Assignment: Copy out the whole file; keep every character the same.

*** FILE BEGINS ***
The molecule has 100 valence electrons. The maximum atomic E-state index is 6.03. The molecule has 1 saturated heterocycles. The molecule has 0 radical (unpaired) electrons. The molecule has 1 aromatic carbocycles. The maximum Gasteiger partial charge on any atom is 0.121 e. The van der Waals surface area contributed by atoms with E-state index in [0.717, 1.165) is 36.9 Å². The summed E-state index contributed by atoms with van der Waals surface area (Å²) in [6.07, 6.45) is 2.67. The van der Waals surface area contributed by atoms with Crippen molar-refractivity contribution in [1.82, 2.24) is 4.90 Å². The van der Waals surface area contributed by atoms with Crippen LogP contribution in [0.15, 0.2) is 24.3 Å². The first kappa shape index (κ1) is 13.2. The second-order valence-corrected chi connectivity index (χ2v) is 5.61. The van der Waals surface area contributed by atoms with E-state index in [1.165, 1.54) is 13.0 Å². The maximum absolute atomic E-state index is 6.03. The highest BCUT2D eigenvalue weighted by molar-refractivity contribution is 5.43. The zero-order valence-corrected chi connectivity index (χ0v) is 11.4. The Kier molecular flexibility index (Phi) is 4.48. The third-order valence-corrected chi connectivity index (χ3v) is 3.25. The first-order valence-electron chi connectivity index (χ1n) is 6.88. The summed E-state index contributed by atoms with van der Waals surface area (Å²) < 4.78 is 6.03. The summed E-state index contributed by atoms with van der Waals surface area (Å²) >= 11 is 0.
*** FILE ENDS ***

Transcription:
The molecule has 100 valence electrons. The maximum atomic E-state index is 6.03. The molecule has 1 saturated heterocycles. The molecule has 0 radical (unpaired) electrons. The molecule has 1 aromatic carbocycles. The maximum Gasteiger partial charge on any atom is 0.121 e. The van der Waals surface area contributed by atoms with E-state index in [0.717, 1.165) is 36.9 Å². The summed E-state index contributed by atoms with van der Waals surface area (Å²) in [6.07, 6.45) is 2.67. The van der Waals surface area contributed by atoms with Crippen molar-refractivity contribution in [1.82, 2.24) is 4.90 Å². The van der Waals surface area contributed by atoms with Crippen LogP contribution in [0.15, 0.2) is 24.3 Å². The first kappa shape index (κ1) is 13.2. The second-order valence-corrected chi connectivity index (χ2v) is 5.61. The van der Waals surface area contributed by atoms with E-state index in [1.165, 1.54) is 13.0 Å². The maximum absolute atomic E-state index is 6.03. The highest BCUT2D eigenvalue weighted by molar-refractivity contribution is 5.43. The zero-order valence-corrected chi connectivity index (χ0v) is 11.4. The Kier molecular flexibility index (Phi) is 4.48. The third-order valence-corrected chi connectivity index (χ3v) is 3.25. The first-order valence-electron chi connectivity index (χ1n) is 6.88. The summed E-state index contributed by atoms with van der Waals surface area (Å²) < 4.78 is 6.03. The summed E-state index contributed by atoms with van der Waals surface area (Å²) >= 11 is 0.